Hepsulfam (NSC 329680), a bifunctional alkylating agent structurally related to busulfan, has entered clinical trial based on its broader preclinical antitumor activity compared with that of busulfan and its i.v. for mulation which may circumvent the many problems arising from the p.o. administration of busulfan, such as significant individual differences in bioavailability. In this Phase I study, 53 patients received 95 courses of hepsulfam at doses ranging from 30 to 480 mg/m2 administered i.v. over 30 min every 28 days. Hematological toxicity was dose limiting. Leukopenia and thrombocytopenia were dose related, delayed in onset, and sustained for long durations. Toxicity was cumulative in most patients receiving more than one course. This pattern of myelosuppression sug gests that hepsulfam is cytotoxic to hematopoietic stem cells. Although hematological toxicity was not particularly severe during most courses, its lengthy duration precluded the prompt administration of subsequent courses. Minimal nonhematological effects were observed. Pharmacoki netic studies revealed that the clearance rate of hepsulfam is linear over the dose range studied and that its plasma disposition is biphasic with mean a and H half-lives of 19 Â±18 (SE) min and 337 Â±248 (SE) min, respectively. The area under the plasma clearance curve correlated with the percentage of change in WBC using a sigmoidal /:'â€žm,â€oždel and with the duration of thrombocytopenia in patients with hematological toxicity. Based on the protracted duration of the toxicity of multiple doses that were >210 mg/m2, the recommended starting dose for Phase II trials is 210 mg/m2. However, these trials should be pursued with caution because of the protracted nature of hepsulfam's myelosuppression. Because hep sulfam produced minimal nonhematological toxicity, substantial dose escalation above 480 mg/m2 may be possible with hematopoietic stem cell support.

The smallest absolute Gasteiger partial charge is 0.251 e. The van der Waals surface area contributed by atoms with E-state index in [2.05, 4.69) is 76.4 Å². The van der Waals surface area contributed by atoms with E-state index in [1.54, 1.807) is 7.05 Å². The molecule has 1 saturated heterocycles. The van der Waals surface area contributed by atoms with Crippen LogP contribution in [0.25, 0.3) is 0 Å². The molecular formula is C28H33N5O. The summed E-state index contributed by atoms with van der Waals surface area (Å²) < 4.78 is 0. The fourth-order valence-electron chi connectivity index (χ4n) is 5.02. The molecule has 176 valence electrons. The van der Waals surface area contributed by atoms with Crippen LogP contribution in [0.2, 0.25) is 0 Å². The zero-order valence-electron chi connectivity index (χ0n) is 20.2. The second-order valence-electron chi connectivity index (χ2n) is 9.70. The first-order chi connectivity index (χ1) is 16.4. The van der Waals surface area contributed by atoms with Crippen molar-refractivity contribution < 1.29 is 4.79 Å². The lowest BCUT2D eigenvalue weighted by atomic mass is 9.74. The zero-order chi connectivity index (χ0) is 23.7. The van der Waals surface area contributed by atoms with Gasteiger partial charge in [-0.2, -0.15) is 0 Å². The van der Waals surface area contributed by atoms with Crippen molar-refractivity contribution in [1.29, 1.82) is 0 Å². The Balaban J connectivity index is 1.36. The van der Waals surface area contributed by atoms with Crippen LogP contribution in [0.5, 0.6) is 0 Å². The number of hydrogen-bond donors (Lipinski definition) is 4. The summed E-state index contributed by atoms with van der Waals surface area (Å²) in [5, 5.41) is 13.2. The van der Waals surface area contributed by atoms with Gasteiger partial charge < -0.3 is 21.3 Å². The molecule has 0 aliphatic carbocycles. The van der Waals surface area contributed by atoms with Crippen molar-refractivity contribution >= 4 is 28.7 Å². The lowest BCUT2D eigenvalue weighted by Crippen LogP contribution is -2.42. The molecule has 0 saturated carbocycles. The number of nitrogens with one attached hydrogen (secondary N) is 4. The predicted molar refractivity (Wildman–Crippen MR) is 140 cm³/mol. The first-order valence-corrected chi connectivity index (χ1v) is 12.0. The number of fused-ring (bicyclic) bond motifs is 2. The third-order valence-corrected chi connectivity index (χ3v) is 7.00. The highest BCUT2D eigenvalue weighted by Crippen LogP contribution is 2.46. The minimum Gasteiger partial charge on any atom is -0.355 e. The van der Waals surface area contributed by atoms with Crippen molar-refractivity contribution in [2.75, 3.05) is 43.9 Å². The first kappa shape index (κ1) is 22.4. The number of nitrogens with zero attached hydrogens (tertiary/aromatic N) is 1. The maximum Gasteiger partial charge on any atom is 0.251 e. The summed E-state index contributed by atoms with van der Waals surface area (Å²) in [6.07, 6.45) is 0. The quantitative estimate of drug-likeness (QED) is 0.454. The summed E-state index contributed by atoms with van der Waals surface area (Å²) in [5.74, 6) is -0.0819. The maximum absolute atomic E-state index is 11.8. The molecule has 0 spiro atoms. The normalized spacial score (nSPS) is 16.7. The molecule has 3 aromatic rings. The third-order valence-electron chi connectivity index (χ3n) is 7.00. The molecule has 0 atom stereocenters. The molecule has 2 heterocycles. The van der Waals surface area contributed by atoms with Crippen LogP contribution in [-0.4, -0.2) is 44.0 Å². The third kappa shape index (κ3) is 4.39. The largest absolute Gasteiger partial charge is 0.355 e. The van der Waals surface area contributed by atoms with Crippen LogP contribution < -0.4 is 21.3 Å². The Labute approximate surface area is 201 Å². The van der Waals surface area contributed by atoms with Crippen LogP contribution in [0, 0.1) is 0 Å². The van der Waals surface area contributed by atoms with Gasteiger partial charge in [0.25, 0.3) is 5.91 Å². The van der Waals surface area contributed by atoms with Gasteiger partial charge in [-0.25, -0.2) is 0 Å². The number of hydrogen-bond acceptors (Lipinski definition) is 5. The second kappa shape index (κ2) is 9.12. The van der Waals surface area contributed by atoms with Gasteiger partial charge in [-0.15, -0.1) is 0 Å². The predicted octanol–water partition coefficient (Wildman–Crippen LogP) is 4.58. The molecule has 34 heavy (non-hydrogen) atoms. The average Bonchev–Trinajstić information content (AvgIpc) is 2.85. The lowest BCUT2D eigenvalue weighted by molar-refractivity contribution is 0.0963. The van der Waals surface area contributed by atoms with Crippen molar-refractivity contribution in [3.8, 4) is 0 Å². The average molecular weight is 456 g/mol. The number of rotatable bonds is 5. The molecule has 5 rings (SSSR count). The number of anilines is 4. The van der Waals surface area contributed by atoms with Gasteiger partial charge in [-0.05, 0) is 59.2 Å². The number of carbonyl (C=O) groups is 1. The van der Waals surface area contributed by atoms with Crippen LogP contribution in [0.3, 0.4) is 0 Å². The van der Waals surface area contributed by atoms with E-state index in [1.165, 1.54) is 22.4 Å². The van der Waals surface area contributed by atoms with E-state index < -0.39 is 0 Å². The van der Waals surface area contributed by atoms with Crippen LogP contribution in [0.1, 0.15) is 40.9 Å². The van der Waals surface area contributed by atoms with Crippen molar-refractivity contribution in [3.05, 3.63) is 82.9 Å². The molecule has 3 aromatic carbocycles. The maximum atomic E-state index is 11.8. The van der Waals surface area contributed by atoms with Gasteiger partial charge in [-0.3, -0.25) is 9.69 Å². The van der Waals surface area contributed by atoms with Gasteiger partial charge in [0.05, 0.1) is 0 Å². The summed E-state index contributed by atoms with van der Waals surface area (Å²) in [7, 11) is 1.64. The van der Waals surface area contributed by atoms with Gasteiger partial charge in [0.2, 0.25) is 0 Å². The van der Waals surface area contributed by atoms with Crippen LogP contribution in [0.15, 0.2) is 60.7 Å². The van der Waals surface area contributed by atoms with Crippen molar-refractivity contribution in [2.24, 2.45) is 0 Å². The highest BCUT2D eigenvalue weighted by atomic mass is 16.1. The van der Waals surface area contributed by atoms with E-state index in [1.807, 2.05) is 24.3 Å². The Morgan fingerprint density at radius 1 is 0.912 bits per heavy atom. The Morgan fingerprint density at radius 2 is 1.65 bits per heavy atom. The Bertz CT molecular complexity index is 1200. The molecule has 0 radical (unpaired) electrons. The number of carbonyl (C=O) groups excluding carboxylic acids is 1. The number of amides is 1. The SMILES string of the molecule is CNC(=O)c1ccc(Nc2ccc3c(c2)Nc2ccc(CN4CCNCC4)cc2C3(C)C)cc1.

|Original language||English (US)|
|Number of pages||5|
|State||Published - Nov 1 1991|
ASJC Scopus subject areas
- Cancer Research